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Maintaining in between climbing
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mrssteventyler


May 14, 2007, 6:44 PM
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Maintaining in between climbing
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I'm still working on my strength having only been actively climbing for four months. I was regularly climbing about 3 times a week for about 3 hours a time. But I currently have to take a break and the last time I did so [during the break I climbed maybe twice in 2 or 3 weeks] I lost all my strength and went back down a few grades when I returned.

Rather than lose all my strength and get knocked down a peg or two again (which I anticipate is tough to take a second time round), any suggestions on what I can do to maintain any or all of the areas needed for climbing?

[P.S. I'd check the archives for similar topics but I've got no patience or time to at current, and figured I'd get a fresh crop of answers anyways!]


richardvg03


May 14, 2007, 7:38 PM
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Re: [mrssteventyler] Maintaining in between climbing [In reply to]
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mrssteventyler wrote:

[P.S. I'd check the archives for similar topics but I've got no patience or time to at current, and figured I'd get a fresh crop of answers anyways!]

hahaha I like this chick! LOL

I do pull ups and push ups... and I do the whole hanging by my fingers on a pull up bar... take in concideration that I'm a noob also though ;)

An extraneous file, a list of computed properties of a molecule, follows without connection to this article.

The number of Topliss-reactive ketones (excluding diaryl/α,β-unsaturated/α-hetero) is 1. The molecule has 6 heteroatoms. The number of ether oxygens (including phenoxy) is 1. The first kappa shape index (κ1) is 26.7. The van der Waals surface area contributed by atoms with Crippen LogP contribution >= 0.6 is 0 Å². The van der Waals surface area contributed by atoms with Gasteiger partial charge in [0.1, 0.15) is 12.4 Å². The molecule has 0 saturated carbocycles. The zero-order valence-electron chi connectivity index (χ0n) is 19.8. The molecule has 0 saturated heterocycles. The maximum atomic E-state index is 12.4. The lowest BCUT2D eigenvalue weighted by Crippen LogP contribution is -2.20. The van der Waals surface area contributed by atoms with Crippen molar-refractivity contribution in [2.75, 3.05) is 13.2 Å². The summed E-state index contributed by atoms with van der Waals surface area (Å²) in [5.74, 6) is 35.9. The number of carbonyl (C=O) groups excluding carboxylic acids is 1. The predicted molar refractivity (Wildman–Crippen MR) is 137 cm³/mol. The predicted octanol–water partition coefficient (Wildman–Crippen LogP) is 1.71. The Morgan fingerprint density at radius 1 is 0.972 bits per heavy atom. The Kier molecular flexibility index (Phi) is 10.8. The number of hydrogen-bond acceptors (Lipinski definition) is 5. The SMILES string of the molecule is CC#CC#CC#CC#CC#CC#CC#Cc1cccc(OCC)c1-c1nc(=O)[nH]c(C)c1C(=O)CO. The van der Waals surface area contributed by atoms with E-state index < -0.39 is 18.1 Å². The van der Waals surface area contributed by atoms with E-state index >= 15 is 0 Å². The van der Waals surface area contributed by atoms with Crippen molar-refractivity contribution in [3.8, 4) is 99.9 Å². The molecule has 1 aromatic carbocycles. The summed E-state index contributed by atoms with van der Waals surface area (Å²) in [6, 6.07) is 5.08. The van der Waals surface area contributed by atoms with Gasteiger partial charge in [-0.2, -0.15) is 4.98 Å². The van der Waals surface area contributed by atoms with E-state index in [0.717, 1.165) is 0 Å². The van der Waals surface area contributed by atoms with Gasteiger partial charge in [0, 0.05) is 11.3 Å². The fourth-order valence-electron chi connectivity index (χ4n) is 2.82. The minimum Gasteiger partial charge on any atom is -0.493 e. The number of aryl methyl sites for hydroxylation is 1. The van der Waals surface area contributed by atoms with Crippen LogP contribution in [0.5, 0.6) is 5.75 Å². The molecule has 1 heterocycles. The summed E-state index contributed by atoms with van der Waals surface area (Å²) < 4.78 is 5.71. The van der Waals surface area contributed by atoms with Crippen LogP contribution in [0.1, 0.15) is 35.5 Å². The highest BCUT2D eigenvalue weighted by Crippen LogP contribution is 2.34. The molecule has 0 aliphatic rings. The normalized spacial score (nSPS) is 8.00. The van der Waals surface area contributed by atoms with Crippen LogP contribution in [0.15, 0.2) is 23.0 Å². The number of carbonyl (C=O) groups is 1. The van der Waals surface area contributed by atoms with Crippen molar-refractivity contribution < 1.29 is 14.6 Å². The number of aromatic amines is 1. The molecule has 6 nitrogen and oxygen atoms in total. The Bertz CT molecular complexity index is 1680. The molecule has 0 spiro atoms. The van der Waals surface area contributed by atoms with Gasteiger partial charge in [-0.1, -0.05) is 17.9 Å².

coastal_climber


May 14, 2007, 8:00 PM
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Re: [richardvg03] Maintaining in between climbing [In reply to]
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Do some core work and maybe some jogging. Do dead hangs and pull ups and some finger pulls. Get one of those balls and squeeze it during work to build up finger strength.

>Cam


overlord


May 14, 2007, 11:15 PM
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Re: [coastal_climber] Maintaining in between climbing [In reply to]
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how long will the break be?? if its three weeks, you shoudlnt really loose much power if you climb three times during that time. maybe some power-endurance, but power should pretty much stay where it is.

but you will "fall out of the zone", meaning you wont be quite as good as you were, but thats mostly psychological and movement based short term decline.

if you really want to maintain (and even increase) your strength/power, buy a hangboard or rock rings. the first is prefered if you have the room and can mount it.


ottabox


May 15, 2007, 5:15 AM
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Re: [mrssteventyler] Maintaining in between climbing [In reply to]